We are working on addressing the issue, and should have it up and running, hopefully within the next 12 hours.

Apologies for any inconvenience.

On one hand we’re getting a service that’s ‘free’ in that we don’t send a check directly to Frontier or the 3rd Party

We press a button and the radio just works.

On the other hand, the radio can inexplicably just stop working and we have absolutely no way to fix it.

Again as you mentioned, perhaps ‘closed’ vs. ‘open’ aggregator could (should?) be more well-known and more of a factor when choosing a radio.

I’d like more preset buttons on my Sangean WFR-28, but way more than that, I want it to work!

Many thanks to Dave for sharing this experience with us–I imagine other readers may have caught this lapse in service as well. Fortunately, the problem Dave referred to was fixed within a 24 hour window.

I believe the “third party” Frontier Silicon relies on is vTuner. If I understand correctly, Frontier Silicon actually pulls all of the station linking information from vTuner’s database.

So you can see why aggregation aggravation could occur: there are no less than three companies involved when you “tune” your Sangean WiFi radio.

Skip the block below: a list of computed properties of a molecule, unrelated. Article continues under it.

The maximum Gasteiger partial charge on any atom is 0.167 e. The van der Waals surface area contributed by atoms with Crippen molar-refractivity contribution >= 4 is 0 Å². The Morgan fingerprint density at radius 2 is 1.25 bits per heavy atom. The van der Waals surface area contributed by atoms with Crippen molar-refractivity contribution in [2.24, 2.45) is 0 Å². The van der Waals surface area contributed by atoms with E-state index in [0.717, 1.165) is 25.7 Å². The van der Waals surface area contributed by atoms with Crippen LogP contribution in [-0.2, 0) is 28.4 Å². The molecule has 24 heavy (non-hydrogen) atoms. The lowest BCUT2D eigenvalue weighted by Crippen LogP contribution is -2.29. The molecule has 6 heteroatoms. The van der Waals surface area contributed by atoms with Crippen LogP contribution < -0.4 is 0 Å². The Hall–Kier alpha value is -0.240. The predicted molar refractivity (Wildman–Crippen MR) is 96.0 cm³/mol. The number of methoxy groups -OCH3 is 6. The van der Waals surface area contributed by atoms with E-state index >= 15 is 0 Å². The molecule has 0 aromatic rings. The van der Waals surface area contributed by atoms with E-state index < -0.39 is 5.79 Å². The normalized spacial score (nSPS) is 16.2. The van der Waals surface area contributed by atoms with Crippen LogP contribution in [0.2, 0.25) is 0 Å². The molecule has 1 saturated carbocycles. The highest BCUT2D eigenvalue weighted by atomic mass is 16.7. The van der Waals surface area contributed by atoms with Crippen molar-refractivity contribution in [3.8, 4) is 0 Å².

Sangean makes the radio which has software that links to Frontier Silicon’s portal. You log into Frontier Silicon’s portal to create a user account and manage your station favorites. But in the end, Frontier Silicon uses vTuner as a station database.

If any one of these links fail, the result may be a dead WiFi radio.

On the positive side, I listen to a Como Audio Solo radio most mornings. The Solo relies on the same aggregator chain as Sangean radios and I have never experienced an outage. I might be lucky, but I don’t think outages are all that common.

It would be great if there was a community-powered aggregator–something akin to a Wikipedia of Wifi radio–that would serve as a database for our Internet receivers. I could see a model where radio stations manage their own stream data and coordinates and listeners could even be approved to help manage link integrity. Sadly, I know of no such aggregator at present (readers, please correct me if I’m wrong about this).

Aggregators used by OEMs (like Sangean) are backed by a company (Frontier Silicon, vTuner, TuneIn, iHeartMedia, Reciva, etc.) that have a financial interest in serving up-to-date station information to its customers. In the end, it still takes a human to physically add, delete or alter station information.

Since there’s money involved, it’s in the aggregator’s best interest to take care of problems quickly and efficiently. In truth, I worry less about the time it takes to fix problems or add stations–I worry about the aggregator going out of business. This happened in the early days of WiFi radio when some smaller manufacturers chose to run their own aggregators. If their company closed shop, their products were essentially useless.

Post readers: Have you ever owned a Wifi radio that stopped working due to aggregator failure? Have I missed a point here? Please share your thoughts!

Click here to read our WiFi Radio Primer.